Catholic Group Talks Strategy
Parishioners at Odds over How to Approach Church with Concerns

By Andrew Tilghman
Albany Times Union [Albany NY]
July 12, 2003

A rift inside a newly created group of Catholic parishioners has members at odds over how to approach Albany Bishop Howard Hubbard.

An approach involving direct and pointed questions about the extent of sexual abuse in the diocese is supported by some in the Capital Region's first chapter of the Voice of the Faithful, a Boston-based nationwide network formed in the wake of the 19-month-old sexual abuse scandal.

"How many investigations?" "With how many priests?" and "How many allegations?" were some suggested questions for the diocese from Cathy Bern of Albany, one of the local organizers, at a meeting at St. Mary's Catholic Church of Crescent on Thursday night.

"To not share this information, in a certain way, continues the secrecy that got us into this situation," said Bern, a legislative analyst for Democrats in the state Senate.

Others, however, were uncomfortable with such a confrontational tone.

"If we just say 'who, what, when, where,' it's too easy for a lawyer to push that aside and say that's confidential," one man, who asked that his name not be printed, said at the meeting.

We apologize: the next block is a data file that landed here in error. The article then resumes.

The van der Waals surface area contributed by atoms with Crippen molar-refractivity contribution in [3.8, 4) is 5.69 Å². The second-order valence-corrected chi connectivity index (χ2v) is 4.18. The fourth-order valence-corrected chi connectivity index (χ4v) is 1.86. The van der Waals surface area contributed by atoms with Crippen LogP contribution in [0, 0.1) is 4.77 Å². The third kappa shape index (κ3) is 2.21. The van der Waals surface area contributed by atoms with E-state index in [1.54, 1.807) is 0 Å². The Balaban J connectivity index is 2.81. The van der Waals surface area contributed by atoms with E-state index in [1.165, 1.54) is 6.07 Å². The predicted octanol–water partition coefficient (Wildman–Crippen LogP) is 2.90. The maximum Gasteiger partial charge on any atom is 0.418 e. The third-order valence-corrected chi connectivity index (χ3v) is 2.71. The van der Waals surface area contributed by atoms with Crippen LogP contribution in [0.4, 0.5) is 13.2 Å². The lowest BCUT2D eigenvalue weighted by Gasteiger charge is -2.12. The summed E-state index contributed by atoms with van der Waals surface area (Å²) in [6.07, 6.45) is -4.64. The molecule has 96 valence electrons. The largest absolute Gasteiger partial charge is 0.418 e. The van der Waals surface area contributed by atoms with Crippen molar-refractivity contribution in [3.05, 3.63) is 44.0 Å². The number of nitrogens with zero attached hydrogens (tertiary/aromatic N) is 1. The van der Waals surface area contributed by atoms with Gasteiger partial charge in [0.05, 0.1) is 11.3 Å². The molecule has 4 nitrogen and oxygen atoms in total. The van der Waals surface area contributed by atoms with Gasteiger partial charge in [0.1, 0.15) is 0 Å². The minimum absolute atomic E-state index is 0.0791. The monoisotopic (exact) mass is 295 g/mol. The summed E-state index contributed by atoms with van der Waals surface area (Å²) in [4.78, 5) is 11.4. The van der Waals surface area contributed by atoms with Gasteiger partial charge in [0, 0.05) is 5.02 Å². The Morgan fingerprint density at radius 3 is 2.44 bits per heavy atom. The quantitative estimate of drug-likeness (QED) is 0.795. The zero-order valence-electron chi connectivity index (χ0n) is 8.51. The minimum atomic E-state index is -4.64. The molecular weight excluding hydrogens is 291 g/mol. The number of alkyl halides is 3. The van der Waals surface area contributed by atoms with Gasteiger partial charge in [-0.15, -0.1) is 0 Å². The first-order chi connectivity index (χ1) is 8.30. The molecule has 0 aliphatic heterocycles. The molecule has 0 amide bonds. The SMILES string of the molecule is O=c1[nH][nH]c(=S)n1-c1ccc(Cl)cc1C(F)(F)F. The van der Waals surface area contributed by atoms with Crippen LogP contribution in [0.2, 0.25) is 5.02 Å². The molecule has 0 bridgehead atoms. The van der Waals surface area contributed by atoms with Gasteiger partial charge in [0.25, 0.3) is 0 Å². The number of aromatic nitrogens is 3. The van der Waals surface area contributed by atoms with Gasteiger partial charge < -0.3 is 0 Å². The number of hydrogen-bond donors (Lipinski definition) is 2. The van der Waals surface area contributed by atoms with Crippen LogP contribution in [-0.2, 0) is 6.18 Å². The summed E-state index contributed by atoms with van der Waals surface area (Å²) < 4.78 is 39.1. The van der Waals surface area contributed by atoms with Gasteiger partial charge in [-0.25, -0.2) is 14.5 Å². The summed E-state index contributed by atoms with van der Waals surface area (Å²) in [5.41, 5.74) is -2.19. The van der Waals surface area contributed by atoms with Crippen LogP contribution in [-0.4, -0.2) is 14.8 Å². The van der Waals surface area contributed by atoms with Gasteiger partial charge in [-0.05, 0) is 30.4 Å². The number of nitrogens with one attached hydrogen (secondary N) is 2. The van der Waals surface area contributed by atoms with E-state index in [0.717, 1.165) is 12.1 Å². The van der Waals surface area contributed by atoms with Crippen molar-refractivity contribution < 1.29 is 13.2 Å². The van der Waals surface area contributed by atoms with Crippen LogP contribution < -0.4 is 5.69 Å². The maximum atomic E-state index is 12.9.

The differing opinions about a stance and direction for the fledgling group were on display as members discussed composing their first group letter to Hubbard. After a nearly hourlong discussion, they were unable to reach an agreement and tabled the letter until the next monthly gathering. A time and location has not been set.

Hubbard has expressed support for the Voice of the Faithful affiliate. He also indicated his willingness to meet with the group, according to a letter he sent to the founders that was read aloud at the meeting.

In some dioceses across the country, Voice of the Faithful groups have pushed for greater involvement in church affairs and have clashed with church leaders. In Boston and in Brooklyn, for example, the groups were barred from meeting on church property.

The local group, which held its first meeting May 8, focuses on three primary goals: supporting priests of integrity, supporting victims of sexual abuse and planning to shape structural change within the church, organizers said.

At Thursday's meeting, two people identified themselves as victims of clergy abuse and one woman said her son was molested by a priest and is now in prison.

Discussion of the group's mission was underpinned with opinions about church doctrine.

"The church is not a democracy," said Dick Costa, a 74-year-old Schenectady man. "If a person deviates from one point -- one point is all it takes -- he's a heretic. To tell the Pope what to do, to tell the bishops and cardinals what to do, it destroys the church."


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